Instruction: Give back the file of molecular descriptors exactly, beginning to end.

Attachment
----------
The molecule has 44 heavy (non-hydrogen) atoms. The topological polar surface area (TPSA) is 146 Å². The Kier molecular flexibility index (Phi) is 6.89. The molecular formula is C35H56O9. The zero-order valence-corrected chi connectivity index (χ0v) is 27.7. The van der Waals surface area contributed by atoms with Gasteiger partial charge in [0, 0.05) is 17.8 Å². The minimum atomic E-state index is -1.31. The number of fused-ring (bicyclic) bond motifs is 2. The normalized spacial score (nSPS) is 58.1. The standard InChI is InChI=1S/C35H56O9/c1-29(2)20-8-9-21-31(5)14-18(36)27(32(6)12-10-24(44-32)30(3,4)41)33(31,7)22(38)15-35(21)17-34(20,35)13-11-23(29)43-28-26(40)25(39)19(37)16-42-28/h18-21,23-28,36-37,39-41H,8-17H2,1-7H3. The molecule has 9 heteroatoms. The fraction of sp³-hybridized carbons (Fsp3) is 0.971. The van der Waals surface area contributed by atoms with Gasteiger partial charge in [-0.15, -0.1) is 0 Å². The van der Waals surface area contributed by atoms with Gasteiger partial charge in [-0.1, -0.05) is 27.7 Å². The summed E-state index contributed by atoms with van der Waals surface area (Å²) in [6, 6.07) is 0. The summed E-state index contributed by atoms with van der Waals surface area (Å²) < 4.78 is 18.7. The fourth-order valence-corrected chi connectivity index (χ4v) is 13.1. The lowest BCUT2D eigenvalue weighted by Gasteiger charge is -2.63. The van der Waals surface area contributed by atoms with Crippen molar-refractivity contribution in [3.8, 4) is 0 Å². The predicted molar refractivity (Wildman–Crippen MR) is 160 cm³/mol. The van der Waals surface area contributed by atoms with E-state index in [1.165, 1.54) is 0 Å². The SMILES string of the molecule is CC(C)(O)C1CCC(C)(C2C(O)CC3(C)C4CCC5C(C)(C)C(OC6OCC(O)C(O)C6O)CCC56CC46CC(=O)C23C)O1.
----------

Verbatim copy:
The molecule has 44 heavy (non-hydrogen) atoms. The topological polar surface area (TPSA) is 146 Å². The Kier molecular flexibility index (Phi) is 6.89. The molecular formula is C35H56O9. The zero-order valence-corrected chi connectivity index (χ0v) is 27.7. The van der Waals surface area contributed by atoms with Gasteiger partial charge in [0, 0.05) is 17.8 Å². The minimum atomic E-state index is -1.31. The number of fused-ring (bicyclic) bond motifs is 2. The normalized spacial score (nSPS) is 58.1. The standard InChI is InChI=1S/C35H56O9/c1-29(2)20-8-9-21-31(5)14-18(36)27(32(6)12-10-24(44-32)30(3,4)41)33(31,7)22(38)15-35(21)17-34(20,35)13-11-23(29)43-28-26(40)25(39)19(37)16-42-28/h18-21,23-28,36-37,39-41H,8-17H2,1-7H3. The molecule has 9 heteroatoms. The fraction of sp³-hybridized carbons (Fsp3) is 0.971. The van der Waals surface area contributed by atoms with Gasteiger partial charge in [-0.15, -0.1) is 0 Å². The van der Waals surface area contributed by atoms with Gasteiger partial charge in [-0.1, -0.05) is 27.7 Å². The summed E-state index contributed by atoms with van der Waals surface area (Å²) in [6, 6.07) is 0. The summed E-state index contributed by atoms with van der Waals surface area (Å²) < 4.78 is 18.7. The fourth-order valence-corrected chi connectivity index (χ4v) is 13.1. The lowest BCUT2D eigenvalue weighted by Gasteiger charge is -2.63. The van der Waals surface area contributed by atoms with Crippen molar-refractivity contribution in [3.8, 4) is 0 Å². The predicted molar refractivity (Wildman–Crippen MR) is 160 cm³/mol. The van der Waals surface area contributed by atoms with E-state index in [1.165, 1.54) is 0 Å². The SMILES string of the molecule is CC(C)(O)C1CCC(C)(C2C(O)CC3(C)C4CCC5C(C)(C)C(OC6OCC(O)C(O)C6O)CCC56CC46CC(=O)C23C)O1.